- the increased risk of psychosis especially to those with family history of psychosis (DiForti et al., 2014).
- the impact on brain development when used under the age of 25 (Arain, 2013).
- the adverse and prolonged (up to 24 hours after use) impact on the ability to drive and operate machinery, after moderate use.
- risk of increased tobacco consumption & additional detrimental health effect if used together with tobacco, as is common practice (Bennett, 2008).
- the magnified adverse impact when consumed with alcohol – persons “who smoke marijuana should be counseled to have a designated driver if possible, to wait at least three hours after smoking before driving if not, that marijuana is particularly likely to impair monotonous or prolonged driving, and that mixing marijuana with alcohol will produce much more impairment than either drug used alone” (Sewell, Poling & Sofuoglu, 2009).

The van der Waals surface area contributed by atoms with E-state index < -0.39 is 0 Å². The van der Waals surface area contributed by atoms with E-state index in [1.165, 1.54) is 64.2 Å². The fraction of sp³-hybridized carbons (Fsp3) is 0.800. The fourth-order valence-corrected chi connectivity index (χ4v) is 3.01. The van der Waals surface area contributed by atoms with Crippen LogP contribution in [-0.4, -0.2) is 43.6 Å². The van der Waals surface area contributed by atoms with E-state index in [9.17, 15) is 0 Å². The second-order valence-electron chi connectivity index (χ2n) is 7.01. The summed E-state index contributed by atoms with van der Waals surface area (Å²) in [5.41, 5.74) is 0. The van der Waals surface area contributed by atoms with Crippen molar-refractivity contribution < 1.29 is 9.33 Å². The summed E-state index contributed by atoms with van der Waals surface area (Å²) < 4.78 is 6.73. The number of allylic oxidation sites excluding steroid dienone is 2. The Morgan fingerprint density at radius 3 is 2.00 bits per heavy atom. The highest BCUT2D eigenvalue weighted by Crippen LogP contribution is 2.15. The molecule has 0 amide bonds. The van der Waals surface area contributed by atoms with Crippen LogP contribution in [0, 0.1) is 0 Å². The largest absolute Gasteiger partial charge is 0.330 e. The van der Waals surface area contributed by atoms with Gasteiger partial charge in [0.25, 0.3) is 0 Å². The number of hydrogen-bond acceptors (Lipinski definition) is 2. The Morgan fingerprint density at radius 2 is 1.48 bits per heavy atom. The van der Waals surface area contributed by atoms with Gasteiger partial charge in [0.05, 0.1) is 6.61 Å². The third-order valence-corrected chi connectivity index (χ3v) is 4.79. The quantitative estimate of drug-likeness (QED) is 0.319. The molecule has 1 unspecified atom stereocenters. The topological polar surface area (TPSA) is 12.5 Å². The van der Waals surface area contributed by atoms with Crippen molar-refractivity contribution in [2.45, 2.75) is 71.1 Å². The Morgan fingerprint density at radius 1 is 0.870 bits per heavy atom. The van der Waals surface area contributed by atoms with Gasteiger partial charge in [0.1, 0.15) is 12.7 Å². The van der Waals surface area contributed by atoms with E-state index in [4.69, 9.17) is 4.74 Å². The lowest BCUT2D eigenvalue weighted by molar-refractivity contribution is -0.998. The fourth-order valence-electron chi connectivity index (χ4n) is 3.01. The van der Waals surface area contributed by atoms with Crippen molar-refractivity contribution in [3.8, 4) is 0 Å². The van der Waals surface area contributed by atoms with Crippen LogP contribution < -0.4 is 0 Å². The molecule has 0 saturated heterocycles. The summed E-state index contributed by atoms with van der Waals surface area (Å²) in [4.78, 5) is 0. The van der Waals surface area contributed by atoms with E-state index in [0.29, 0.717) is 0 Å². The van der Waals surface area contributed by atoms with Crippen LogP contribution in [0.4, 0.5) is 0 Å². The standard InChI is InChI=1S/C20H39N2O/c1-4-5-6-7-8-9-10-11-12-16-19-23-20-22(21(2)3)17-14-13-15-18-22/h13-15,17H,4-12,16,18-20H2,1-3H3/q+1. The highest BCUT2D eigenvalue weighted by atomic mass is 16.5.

- information to groups at particular risk, such as people with asthma (Allergy & Asthma Network, 2020).
- the differences between cannabis and synthetic cannabinoids, and the extreme harms that the latter might have on the consumers (Akram, 2019).
- unbiased information on cannabis and its other derivatives.
The education campaign should also focus on equipping parents to have discussions with their children. Information must be provided in English and in Maltese, and cannot be only in printed or text-based format in order to reach those people who most need to hear it. Suggested material to use as a model is available at: https://www.drugfreekidscanada.org/wp-content/uploads/pdf/Cannabis-Talk-Kit_EN.pdf